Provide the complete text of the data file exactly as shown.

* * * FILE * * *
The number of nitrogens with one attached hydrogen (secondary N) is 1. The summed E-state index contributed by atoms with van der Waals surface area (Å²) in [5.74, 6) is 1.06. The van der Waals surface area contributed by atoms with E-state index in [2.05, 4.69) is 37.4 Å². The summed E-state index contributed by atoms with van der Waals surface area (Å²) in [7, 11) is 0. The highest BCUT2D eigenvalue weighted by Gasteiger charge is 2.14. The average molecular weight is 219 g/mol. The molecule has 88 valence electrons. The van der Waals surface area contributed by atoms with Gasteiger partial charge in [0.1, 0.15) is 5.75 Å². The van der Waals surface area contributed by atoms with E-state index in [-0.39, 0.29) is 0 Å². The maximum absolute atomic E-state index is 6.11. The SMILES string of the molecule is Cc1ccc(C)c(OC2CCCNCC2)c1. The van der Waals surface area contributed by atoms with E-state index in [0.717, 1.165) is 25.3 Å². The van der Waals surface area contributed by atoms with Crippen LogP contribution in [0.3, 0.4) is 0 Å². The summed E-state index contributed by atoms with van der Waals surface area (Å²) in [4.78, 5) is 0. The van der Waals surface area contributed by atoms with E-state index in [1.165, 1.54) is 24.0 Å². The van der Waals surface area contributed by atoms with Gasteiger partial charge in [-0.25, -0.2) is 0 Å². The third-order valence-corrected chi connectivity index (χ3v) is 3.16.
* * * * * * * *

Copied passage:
The number of nitrogens with one attached hydrogen (secondary N) is 1. The summed E-state index contributed by atoms with van der Waals surface area (Å²) in [5.74, 6) is 1.06. The van der Waals surface area contributed by atoms with E-state index in [2.05, 4.69) is 37.4 Å². The summed E-state index contributed by atoms with van der Waals surface area (Å²) in [7, 11) is 0. The highest BCUT2D eigenvalue weighted by Gasteiger charge is 2.14. The average molecular weight is 219 g/mol. The molecule has 88 valence electrons. The van der Waals surface area contributed by atoms with Gasteiger partial charge in [0.1, 0.15) is 5.75 Å². The van der Waals surface area contributed by atoms with E-state index in [-0.39, 0.29) is 0 Å². The maximum absolute atomic E-state index is 6.11. The SMILES string of the molecule is Cc1ccc(C)c(OC2CCCNCC2)c1. The van der Waals surface area contributed by atoms with E-state index in [0.717, 1.165) is 25.3 Å². The van der Waals surface area contributed by atoms with Crippen LogP contribution in [0.3, 0.4) is 0 Å². The summed E-state index contributed by atoms with van der Waals surface area (Å²) in [4.78, 5) is 0. The van der Waals surface area contributed by atoms with E-state index in [1.165, 1.54) is 24.0 Å². The van der Waals surface area contributed by atoms with Gasteiger partial charge in [-0.25, -0.2) is 0 Å². The third-order valence-corrected chi connectivity index (χ3v) is 3.16.